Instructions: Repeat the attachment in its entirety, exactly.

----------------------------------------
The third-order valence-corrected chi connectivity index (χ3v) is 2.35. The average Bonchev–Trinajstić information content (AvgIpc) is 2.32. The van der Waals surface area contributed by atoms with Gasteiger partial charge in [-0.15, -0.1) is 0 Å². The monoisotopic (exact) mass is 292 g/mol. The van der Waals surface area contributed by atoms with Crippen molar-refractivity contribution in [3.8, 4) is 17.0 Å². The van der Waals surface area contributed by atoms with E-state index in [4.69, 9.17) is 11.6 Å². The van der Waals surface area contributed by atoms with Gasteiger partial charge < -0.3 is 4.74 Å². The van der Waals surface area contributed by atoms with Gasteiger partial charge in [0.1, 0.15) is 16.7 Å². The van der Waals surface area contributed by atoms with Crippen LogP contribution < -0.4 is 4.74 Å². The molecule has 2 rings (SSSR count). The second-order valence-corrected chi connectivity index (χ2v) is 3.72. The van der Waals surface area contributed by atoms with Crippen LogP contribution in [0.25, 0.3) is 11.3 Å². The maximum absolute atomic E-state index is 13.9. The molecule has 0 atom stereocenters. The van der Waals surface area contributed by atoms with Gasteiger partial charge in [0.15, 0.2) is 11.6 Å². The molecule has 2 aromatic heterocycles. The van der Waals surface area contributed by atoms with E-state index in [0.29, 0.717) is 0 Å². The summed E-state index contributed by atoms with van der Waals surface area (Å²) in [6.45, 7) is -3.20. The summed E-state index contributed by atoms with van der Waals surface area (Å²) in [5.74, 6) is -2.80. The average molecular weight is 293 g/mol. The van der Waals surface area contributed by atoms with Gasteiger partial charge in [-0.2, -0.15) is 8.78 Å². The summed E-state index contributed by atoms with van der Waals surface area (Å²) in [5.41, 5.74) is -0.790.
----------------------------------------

The third-order valence-corrected chi connectivity index (χ3v) is 2.35. The average Bonchev–Trinajstić information content (AvgIpc) is 2.32. The van der Waals surface area contributed by atoms with Gasteiger partial charge in [-0.15, -0.1) is 0 Å². The monoisotopic (exact) mass is 292 g/mol. The van der Waals surface area contributed by atoms with Crippen molar-refractivity contribution in [3.8, 4) is 17.0 Å². The van der Waals surface area contributed by atoms with E-state index in [4.69, 9.17) is 11.6 Å². The van der Waals surface area contributed by atoms with Gasteiger partial charge < -0.3 is 4.74 Å². The van der Waals surface area contributed by atoms with Gasteiger partial charge in [0.1, 0.15) is 16.7 Å². The van der Waals surface area contributed by atoms with Crippen LogP contribution < -0.4 is 4.74 Å². The molecule has 2 rings (SSSR count). The second-order valence-corrected chi connectivity index (χ2v) is 3.72. The van der Waals surface area contributed by atoms with Crippen LogP contribution in [0.25, 0.3) is 11.3 Å². The maximum absolute atomic E-state index is 13.9. The molecule has 0 atom stereocenters. The van der Waals surface area contributed by atoms with Gasteiger partial charge in [0.15, 0.2) is 11.6 Å². The molecule has 2 aromatic heterocycles. The van der Waals surface area contributed by atoms with E-state index in [0.29, 0.717) is 0 Å². The summed E-state index contributed by atoms with van der Waals surface area (Å²) in [6.45, 7) is -3.20. The summed E-state index contributed by atoms with van der Waals surface area (Å²) in [5.74, 6) is -2.80. The average molecular weight is 293 g/mol. The van der Waals surface area contributed by atoms with Gasteiger partial charge in [-0.2, -0.15) is 8.78 Å². The summed E-state index contributed by atoms with van der Waals surface area (Å²) in [5.41, 5.74) is -0.790.